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Lord Jagannath Temple - Puri - Orissa

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Lord Jagannath Temple - Puri - Orissa
Jagannatha Puri, a town of 75,000, is one of the most important pilgrimage centers and one of the four holiest cities in India. These four cities are Badrinatha in the north, Dvaraka in the west, Ramesvaram in the south, and Puri in the east. Badrinarayan in Badrinatha was especially worshiped in Satya-yuga, Rama in Ramesvaram in Treta-yuga, Dvarakanatha in Dvaraka was especially worshiped in Dvapara-yuga, but Lord Jagannatha in Puri can be worshiped by everyone in Kali-yuga. In fact, the importance of Jagannatha Puri, sometimes called Purushottama-Ksetra, is explained in chapters 52 through 57 of the Uttarabhaga section of the Narada Purana. There we find it stated that simply by visiting Puri, which is rarely achieved except for those who have performed many pious acts, and by seeing the Deity of Jagannatha (Krishna), one can easily attain freedom from future births and reach the spiritual abode.

Lord Jagannath Temple - Puri - Orissa
In the middle of this city is the large temple dedicated to Lord Krishna as Jagannatha, meaning "Lord of the Universe." From the Skanda Purana we get information that the original construction of the first Jagannatha temple was in Satya-yuga, millions of years ago. It is related that Lord Jagannatha told Maharaja Indradyumna that He first appeared in the Svayambhuva manvantara of the first part of Satya-yuga, on the full moon day, after being pleased by devotion. This is about 153 million years ago. Then Brahma installed the Deities in the temple. This appearance is celebrated by the Snana Purnima, or Snana-Yatra, which is the public bathing of Lord Jagannatha, His brother Balarama, and His sister Subhadra. The celebrated Ratha-Yatra festival is said to have started in the time of Svarochisha Manu, or the second manvantara period, and is predicted to continue until the end of the second half of Lord Brahma's lifetime. Even in the Ramayana by Valmiki Muni (Uttara Khanda 108.30) it is related that when Lord Rama was getting ready to leave this world he told Vibhishan, Ravana's younger brother, that in His absence he should worship Lord Jagannatha, the Lord of the Iksvaku dynasty.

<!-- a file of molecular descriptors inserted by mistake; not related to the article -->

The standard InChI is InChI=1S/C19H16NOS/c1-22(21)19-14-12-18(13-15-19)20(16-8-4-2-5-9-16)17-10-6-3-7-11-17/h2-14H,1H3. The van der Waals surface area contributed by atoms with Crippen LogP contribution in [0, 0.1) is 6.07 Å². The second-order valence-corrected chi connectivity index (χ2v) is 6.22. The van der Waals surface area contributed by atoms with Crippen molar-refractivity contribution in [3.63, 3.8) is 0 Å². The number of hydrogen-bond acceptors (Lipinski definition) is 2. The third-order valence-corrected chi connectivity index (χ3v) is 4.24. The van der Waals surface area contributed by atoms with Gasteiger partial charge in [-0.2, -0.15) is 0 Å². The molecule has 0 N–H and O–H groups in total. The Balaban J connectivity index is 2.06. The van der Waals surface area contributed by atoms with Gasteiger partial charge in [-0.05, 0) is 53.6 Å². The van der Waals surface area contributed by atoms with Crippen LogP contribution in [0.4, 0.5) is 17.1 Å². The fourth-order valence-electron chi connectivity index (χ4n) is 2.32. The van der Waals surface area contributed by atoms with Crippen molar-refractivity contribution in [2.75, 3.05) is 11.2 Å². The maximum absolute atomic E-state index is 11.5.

The Skanda Purana also fixes the date of the Ratha-Yatra festival, which should be celebrated on the second day of the bright fortnight if the month of Ashadha, a day called Pushyami Nakshatra by astrological calculations. The Padma Purana describes (as related in Sanatana Goswami's Dig Darshini Tika to his Brihad-Bhagavatamrita, 2.1.159) that in Purushottama-kshetra, or Jagannatha Puri, the supremely blissful Personality of Godhead pretends to be made of wood. In this way, although the Lord takes on what appears to be a material form, it is completely spiritual by the causeless mercy of the Lord for the conditioned souls who cannot perceive the transcendental domain.

Lord Jagannath Temple - Puri - Orissa
The main temple building, called Sri Mandir, was built in the 12th century by King Chodaganga Deva, though the site goes back much farther as described above. This is a huge complex where buildings house as many as 5,000 priests and assistants. The whole compound is surrounded by a thick stone wall 20 feet tall that encloses an area 665 feet by 640 feet. The wall has four large gates, one on each side. The additional smaller buildings were added after the 16th century. The main temple, which reaches 215 feet in height, is where we find the six foot tall Deities of Jagannatha, Balarama, and the shorter Subhadra. They stand on a five foot high throne facing the pilgrims as they enter the temple room. Outside the main temple hall are over 100 smaller shrines dedicated to the various demigods. There is an arati ceremony six times a day from 4 AM to 9 PM when devotees come in for darshan of the Deities, in which they sing, chant, or worship the Deities in ecstasy. As many as 50,000 people come to the Jagannatha temple in a day. Unfortunately, foreigners are not allowed into the temple grounds, but you can get a look at the temple from the roof of the Raghunandan Library across the street for a donation.